Berks ARL should manage intake if it cannot adopt out the animals received fast enough. Mainstream animal welfare groups, such as Humane Society of the United States and the ASPCA, advocate managed intake for shelters who would be forced to kill animals to make room for others. Managed intake serves many useful purposes for shelters. For example, pet owners who must make an appointment or wait a week may reconsider their decision. Additionally, that time could be used to implement solutions provided by the shelter through a pet owners surrender prevention program. Also, these programs ensure animals are vaccinated before intake, which reduces disease at the shelter, and manages the flow of animals to reduce costs and increase save rates.
 
Berks ARL also impounds cats at will and killed 4 out of 5 of them during the 2010 kitten season. As the mainstream animal welfare groups proposed, shelters should not impound stray healthy cats unless TNR is done. Apparently, Berks ARL’s former Board President did not hear of this strategy in 2010 as he provided no other viable solution at the time. Now, perhaps the shelter’s viewpoint has more recently changed, but I doubt cat save rates are very high now (I cannot find the shelter’s recent cat statistics anywhere). During the show, one of the shelter’s staff had a very lackadaisical attitude about Morgan Spurlock taking a newborn kitten home to foster. Unlike many shelters which have robust kitten foster programs or nursery wards which save 90% of neonatal kittens, the Berks ARL staff member nonchalantly stated its “50-50” he survives the night and gave the highly vulnerable kitten to Mr. Spurlock who never fostered a kitten before. Not surprisingly this kitten eventually died, but this was after Mr. Spurlock got the kitten through that first vulnerable night. Additionally, the shelter apparently only refers people to other organizations for trap, neuter, release and such programs are apparently done on a small scale. Thus, Berks ARL is not doing the right thing with feral cats or their kittens.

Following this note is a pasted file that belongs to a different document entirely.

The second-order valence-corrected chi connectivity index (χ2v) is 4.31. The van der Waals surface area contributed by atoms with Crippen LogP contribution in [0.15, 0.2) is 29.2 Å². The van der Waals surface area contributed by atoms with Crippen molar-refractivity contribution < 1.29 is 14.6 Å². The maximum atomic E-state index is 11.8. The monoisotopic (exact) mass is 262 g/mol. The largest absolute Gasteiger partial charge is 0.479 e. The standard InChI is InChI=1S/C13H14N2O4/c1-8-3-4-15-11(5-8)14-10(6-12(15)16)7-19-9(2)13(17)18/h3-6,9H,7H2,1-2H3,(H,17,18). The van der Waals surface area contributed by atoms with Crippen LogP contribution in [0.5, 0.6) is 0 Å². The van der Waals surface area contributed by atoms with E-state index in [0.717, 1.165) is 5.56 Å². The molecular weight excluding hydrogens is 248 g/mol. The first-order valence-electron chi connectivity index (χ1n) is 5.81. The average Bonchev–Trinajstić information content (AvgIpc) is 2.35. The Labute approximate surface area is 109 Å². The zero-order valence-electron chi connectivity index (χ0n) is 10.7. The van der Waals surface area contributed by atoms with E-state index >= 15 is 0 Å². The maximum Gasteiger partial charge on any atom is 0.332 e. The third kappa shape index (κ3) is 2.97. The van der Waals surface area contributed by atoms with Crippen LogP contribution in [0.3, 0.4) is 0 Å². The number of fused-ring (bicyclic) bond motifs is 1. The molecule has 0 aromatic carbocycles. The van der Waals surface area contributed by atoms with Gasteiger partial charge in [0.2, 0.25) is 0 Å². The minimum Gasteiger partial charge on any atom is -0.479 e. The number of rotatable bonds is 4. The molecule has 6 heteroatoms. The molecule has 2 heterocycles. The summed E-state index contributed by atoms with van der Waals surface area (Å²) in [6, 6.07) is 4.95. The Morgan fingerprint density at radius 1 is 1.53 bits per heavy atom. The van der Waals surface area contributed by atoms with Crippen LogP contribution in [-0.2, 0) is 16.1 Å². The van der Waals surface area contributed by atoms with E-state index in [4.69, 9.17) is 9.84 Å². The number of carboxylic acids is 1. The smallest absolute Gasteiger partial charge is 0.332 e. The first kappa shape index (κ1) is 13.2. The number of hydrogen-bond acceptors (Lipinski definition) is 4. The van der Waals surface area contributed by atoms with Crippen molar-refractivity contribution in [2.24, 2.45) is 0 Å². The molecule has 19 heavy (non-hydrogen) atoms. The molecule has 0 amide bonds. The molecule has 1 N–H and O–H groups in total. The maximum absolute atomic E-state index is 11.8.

Frightening Evaluation Used to Kill a Dog
 
The shelter’s behavioral evaluations were done under unnatural conditions. During the show, the canine evaluator took a grey pit bull from his cage into a room literally a few feet away. Speaking as someone who has done many behavioral evaluations, I would never evaluate a dog without taking them for at least a 5 minute walk. Behavioral evaluations in stressful shelter environments often provide incorrect results. Taking a dog straight from the cage and into an adjacent room is not an accurate way to gauge an animal’s behavior in more normal circumstances. Another pit bull was taken straight out for a face to face meeting with an “aggressive” dog. While this pit bull passed the dog to dog evaluation, that is no way to introduce dogs, particularly ones stressed out in a shelter environment.